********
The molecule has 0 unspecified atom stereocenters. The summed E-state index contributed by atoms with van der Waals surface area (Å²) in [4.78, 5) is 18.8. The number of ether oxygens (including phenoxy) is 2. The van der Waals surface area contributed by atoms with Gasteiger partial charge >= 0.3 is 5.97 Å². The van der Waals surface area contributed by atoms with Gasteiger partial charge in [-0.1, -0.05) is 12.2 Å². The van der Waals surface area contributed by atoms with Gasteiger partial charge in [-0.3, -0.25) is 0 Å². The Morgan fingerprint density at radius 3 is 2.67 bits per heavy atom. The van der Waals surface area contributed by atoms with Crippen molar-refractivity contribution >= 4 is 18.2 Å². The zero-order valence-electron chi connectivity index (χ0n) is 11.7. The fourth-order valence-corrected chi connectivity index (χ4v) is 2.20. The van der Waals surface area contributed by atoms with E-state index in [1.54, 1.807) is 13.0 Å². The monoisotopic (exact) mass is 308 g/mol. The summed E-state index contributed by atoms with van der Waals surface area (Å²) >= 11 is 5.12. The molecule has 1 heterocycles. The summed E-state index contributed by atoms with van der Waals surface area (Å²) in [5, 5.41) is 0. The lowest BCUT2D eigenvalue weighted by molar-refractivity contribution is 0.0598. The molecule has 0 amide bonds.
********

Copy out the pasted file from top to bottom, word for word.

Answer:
The molecule has 0 unspecified atom stereocenters. The summed E-state index contributed by atoms with van der Waals surface area (Å²) in [4.78, 5) is 18.8. The number of ether oxygens (including phenoxy) is 2. The van der Waals surface area contributed by atoms with Gasteiger partial charge >= 0.3 is 5.97 Å². The van der Waals surface area contributed by atoms with Gasteiger partial charge in [-0.1, -0.05) is 12.2 Å². The van der Waals surface area contributed by atoms with Gasteiger partial charge in [-0.3, -0.25) is 0 Å². The Morgan fingerprint density at radius 3 is 2.67 bits per heavy atom. The van der Waals surface area contributed by atoms with Crippen molar-refractivity contribution >= 4 is 18.2 Å². The zero-order valence-electron chi connectivity index (χ0n) is 11.7. The fourth-order valence-corrected chi connectivity index (χ4v) is 2.20. The van der Waals surface area contributed by atoms with E-state index in [1.54, 1.807) is 13.0 Å². The monoisotopic (exact) mass is 308 g/mol. The summed E-state index contributed by atoms with van der Waals surface area (Å²) >= 11 is 5.12. The molecule has 1 heterocycles. The summed E-state index contributed by atoms with van der Waals surface area (Å²) in [5, 5.41) is 0. The lowest BCUT2D eigenvalue weighted by molar-refractivity contribution is 0.0598. The molecule has 0 amide bonds.